Health

The term "excited delirium" describes a physical and mental state that has been cited as a cause of death in dozens of officer-involved deaths across the United States in recent decades.
Denise Jess is legally blind. Her daily route is determined by the fact that the intersection closest to her office is the most direct but also the least safe because it has no audible controls.
Whether they are baked into a pie, folded into pancakes or eaten fresh, blueberries are a perennial favorite that tempt many gardeners with visions of growing their own bountiful supply of sweet indigo globules.
The Upper Midwest and the northeastern regions of the United States are increasingly a carpet of Lyme disease cases each summer and autumn. But the southeastern part of the country — a vast expanse of hot and humid territory and certainly hospitable to the ticks that carry Lyme-causing bacteria — gets off relatively easy.
The prevalence of trafficked guns illustrates the correlation between neighboring states' weaker gun laws and the burden they place on states with stricter legislation.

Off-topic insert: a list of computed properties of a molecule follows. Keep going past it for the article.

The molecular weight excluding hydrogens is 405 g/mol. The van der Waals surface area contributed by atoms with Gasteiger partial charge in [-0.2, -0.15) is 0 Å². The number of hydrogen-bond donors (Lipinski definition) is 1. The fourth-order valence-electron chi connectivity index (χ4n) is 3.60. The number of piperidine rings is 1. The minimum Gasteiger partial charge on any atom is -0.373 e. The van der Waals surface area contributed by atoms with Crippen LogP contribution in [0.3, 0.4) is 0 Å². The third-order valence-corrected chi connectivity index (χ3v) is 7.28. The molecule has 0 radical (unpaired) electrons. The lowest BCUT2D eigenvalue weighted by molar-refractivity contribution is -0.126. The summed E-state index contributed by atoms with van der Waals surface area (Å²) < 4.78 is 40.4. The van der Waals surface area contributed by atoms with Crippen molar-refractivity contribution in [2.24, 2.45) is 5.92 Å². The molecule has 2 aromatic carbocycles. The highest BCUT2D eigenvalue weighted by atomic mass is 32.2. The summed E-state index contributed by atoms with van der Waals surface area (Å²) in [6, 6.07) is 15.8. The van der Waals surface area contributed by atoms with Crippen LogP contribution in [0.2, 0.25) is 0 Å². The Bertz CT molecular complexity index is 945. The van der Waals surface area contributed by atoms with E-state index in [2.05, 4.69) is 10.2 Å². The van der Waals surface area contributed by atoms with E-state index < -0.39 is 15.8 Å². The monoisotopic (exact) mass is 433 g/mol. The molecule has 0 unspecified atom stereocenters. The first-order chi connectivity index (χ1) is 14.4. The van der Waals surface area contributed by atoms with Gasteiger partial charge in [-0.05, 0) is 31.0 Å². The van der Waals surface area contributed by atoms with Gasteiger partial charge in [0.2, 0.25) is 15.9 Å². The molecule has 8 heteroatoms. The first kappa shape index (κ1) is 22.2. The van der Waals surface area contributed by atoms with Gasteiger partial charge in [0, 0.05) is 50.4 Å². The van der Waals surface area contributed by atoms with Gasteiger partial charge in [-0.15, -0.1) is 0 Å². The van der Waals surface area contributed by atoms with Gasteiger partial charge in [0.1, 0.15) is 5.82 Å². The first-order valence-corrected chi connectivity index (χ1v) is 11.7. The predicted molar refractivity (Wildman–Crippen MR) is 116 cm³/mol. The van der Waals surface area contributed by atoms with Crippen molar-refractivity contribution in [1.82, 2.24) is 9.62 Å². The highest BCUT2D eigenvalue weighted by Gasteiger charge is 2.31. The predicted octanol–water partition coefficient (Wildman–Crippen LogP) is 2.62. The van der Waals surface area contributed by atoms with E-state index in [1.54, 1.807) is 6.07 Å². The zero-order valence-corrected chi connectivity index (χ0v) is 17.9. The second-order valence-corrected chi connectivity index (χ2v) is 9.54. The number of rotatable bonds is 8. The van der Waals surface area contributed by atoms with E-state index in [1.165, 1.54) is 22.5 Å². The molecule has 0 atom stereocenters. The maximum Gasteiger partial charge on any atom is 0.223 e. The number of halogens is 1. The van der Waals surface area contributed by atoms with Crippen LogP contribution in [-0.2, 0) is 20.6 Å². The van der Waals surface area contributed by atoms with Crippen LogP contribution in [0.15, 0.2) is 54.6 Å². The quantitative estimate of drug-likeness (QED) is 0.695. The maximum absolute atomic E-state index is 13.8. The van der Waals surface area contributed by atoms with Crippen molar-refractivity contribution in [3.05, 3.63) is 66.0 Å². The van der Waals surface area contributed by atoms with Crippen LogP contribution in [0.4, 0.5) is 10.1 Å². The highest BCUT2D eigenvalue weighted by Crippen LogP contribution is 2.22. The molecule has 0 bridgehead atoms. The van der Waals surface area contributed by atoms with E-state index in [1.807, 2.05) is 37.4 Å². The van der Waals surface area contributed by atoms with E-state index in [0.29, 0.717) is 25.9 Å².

As the weather warms and more people head outdoors, a complex interplay of factors, some of which scientists are still trying to understand, will determine how seriously Lyme disease will afflict Wisconsin in 2018.
A University of Wisconsin-Madison researcher is examining ways to improve athletes' reporting of brain injuries — a key to preventing long-term neurological damage.
Debra Pyka did not know the true risks of football when she decided to allow her three sons to play youth tackle football.
At 6 feet tall and 195 pounds, Tony Megna was considered too small to be a college football linebacker. Megna was determined, though, to play for the University of Wisconsin-Madison squad.
Wisconsin is aging, and as its population of senior citizens grows, the health care workers who attend to them face growing risks of overwork and burnout.